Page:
Literals

Note that hexidecimal characters are not case-sensitive but type identifiers are.

Below these literals are casted but this is not necessary. It's just to illustrate the type and cast keyword that can be used.

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sbyte 86y                     // signed 8-bit integer
byte 86uy                     // unsigned 8-bit integer
int16 86s                     // signed 16-bit integer
uint16 86us                   // unsigned 16-bit integer
int16 86, 86l                 // signed 32-bit integer
uint32 86u, 86ul              // unsigned 32-bit integer
nativeint 123n                // native pointer to a signed number
unativeint 0x0002df           // native pointer to unsigned number
int64 86L                     // signed 64-bit integer
uint64 86UL                   // unsigned 64-bit integer
single 4.14F, float32 4.14f   // 32-bit floating point number
float 4.321, double 4.321     // 64-bit floating point number
999999999999I                 // bitint - for integers not limited to 64-bit
char 'a', '\u0061'            // Unicode character
string "text"                 // Unicode string
@"C:\filename"                // Unescaped unicode string
"""<code>"is cool"!</code>""" // Unescaped unicode string (allow double quotes)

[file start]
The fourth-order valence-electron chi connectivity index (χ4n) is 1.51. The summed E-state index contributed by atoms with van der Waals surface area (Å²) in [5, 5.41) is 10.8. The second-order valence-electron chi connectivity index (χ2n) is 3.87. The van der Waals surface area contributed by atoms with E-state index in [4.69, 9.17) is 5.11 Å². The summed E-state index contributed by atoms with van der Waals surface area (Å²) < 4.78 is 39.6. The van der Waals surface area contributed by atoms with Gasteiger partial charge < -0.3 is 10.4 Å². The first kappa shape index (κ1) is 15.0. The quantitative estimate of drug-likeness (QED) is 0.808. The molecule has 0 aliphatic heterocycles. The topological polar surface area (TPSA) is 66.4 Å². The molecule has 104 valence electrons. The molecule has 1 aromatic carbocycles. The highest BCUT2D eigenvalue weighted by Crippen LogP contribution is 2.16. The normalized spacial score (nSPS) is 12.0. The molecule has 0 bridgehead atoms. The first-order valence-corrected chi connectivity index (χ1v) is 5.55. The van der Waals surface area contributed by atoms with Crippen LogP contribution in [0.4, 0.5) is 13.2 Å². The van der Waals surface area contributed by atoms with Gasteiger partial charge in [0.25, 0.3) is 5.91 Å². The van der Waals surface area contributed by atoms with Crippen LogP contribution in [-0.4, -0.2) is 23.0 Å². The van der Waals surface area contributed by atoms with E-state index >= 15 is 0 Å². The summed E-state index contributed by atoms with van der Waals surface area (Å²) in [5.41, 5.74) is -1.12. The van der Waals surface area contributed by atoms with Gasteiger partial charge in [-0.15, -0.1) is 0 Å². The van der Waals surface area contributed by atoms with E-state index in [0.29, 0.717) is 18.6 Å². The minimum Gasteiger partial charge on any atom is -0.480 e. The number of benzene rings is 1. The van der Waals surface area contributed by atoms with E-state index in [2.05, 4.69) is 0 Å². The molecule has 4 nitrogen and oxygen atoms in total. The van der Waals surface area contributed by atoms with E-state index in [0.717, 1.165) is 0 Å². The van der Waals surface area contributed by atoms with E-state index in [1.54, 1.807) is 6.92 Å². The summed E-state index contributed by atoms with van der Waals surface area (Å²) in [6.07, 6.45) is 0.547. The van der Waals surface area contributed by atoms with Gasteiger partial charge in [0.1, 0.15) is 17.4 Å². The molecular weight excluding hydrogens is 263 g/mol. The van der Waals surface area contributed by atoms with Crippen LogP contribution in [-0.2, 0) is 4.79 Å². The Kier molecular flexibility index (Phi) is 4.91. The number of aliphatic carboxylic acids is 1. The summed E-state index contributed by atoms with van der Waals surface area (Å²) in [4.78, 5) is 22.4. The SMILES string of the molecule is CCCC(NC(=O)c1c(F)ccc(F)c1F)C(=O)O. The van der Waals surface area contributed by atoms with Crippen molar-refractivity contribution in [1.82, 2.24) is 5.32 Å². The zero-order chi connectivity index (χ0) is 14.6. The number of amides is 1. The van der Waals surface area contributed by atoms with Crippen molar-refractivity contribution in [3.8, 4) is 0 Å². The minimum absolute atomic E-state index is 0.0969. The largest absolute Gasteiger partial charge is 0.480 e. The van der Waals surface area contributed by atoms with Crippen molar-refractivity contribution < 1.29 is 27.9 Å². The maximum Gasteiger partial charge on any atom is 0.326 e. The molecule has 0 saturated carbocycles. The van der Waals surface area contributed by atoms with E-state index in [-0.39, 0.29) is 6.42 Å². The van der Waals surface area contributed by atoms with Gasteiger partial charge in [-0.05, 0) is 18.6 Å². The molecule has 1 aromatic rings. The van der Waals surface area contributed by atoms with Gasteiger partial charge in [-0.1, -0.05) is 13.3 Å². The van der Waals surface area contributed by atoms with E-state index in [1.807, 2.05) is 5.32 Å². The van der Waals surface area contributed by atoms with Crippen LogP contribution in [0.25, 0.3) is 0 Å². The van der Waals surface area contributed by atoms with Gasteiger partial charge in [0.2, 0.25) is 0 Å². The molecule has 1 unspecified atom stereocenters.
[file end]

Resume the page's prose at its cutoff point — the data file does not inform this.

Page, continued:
byte 'a'B                     // ASCII character
"text"B                       // (byte[]) ASCII string

Named literals (Constants)

As all values are immutable by default, constants can be marked additionally with the [<Literal>] attribute.

In pattern matching, identifiers that begin with lowercase characters are always treated as variables to be bound, so you should always use PascalCase when defining literals.

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[<Literal>]
let MaxSize = 1000
let ReadWrite = System.IO.FileAccess.Read ||| System.IO.FileAccess.Write

Hexidecimal, Octal and Binary integers

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let numbers = (0x9f, 0o77, 0b10101)

Use Underscores for readability

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let value = 0xDEAD_BEEF
let exampleSsn = 123_456_7890